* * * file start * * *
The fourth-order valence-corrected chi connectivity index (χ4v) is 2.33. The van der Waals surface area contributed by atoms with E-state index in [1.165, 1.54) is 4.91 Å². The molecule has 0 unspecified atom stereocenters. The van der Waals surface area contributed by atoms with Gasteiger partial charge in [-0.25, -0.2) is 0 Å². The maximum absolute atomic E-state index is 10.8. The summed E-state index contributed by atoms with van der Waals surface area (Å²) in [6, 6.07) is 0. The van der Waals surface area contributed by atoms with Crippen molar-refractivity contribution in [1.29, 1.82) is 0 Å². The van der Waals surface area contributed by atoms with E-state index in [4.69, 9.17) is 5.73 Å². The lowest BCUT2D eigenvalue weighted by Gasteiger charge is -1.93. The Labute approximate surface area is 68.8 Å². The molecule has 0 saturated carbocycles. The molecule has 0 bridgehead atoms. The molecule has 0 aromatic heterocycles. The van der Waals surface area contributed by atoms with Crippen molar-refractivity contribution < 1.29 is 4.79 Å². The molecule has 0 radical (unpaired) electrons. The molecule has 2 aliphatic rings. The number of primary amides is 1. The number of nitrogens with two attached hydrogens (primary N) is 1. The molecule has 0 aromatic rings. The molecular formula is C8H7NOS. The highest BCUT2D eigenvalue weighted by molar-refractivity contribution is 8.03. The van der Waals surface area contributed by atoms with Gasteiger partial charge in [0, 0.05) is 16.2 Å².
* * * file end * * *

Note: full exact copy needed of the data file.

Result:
The fourth-order valence-corrected chi connectivity index (χ4v) is 2.33. The van der Waals surface area contributed by atoms with E-state index in [1.165, 1.54) is 4.91 Å². The molecule has 0 unspecified atom stereocenters. The van der Waals surface area contributed by atoms with Gasteiger partial charge in [-0.25, -0.2) is 0 Å². The maximum absolute atomic E-state index is 10.8. The summed E-state index contributed by atoms with van der Waals surface area (Å²) in [6, 6.07) is 0. The van der Waals surface area contributed by atoms with Crippen molar-refractivity contribution in [1.29, 1.82) is 0 Å². The van der Waals surface area contributed by atoms with E-state index in [4.69, 9.17) is 5.73 Å². The lowest BCUT2D eigenvalue weighted by Gasteiger charge is -1.93. The Labute approximate surface area is 68.8 Å². The molecule has 0 saturated carbocycles. The molecule has 0 bridgehead atoms. The molecule has 0 aromatic heterocycles. The van der Waals surface area contributed by atoms with Crippen molar-refractivity contribution < 1.29 is 4.79 Å². The molecule has 0 radical (unpaired) electrons. The molecule has 2 aliphatic rings. The number of primary amides is 1. The number of nitrogens with two attached hydrogens (primary N) is 1. The molecule has 0 aromatic rings. The molecular formula is C8H7NOS. The highest BCUT2D eigenvalue weighted by molar-refractivity contribution is 8.03. The van der Waals surface area contributed by atoms with Gasteiger partial charge in [0, 0.05) is 16.2 Å².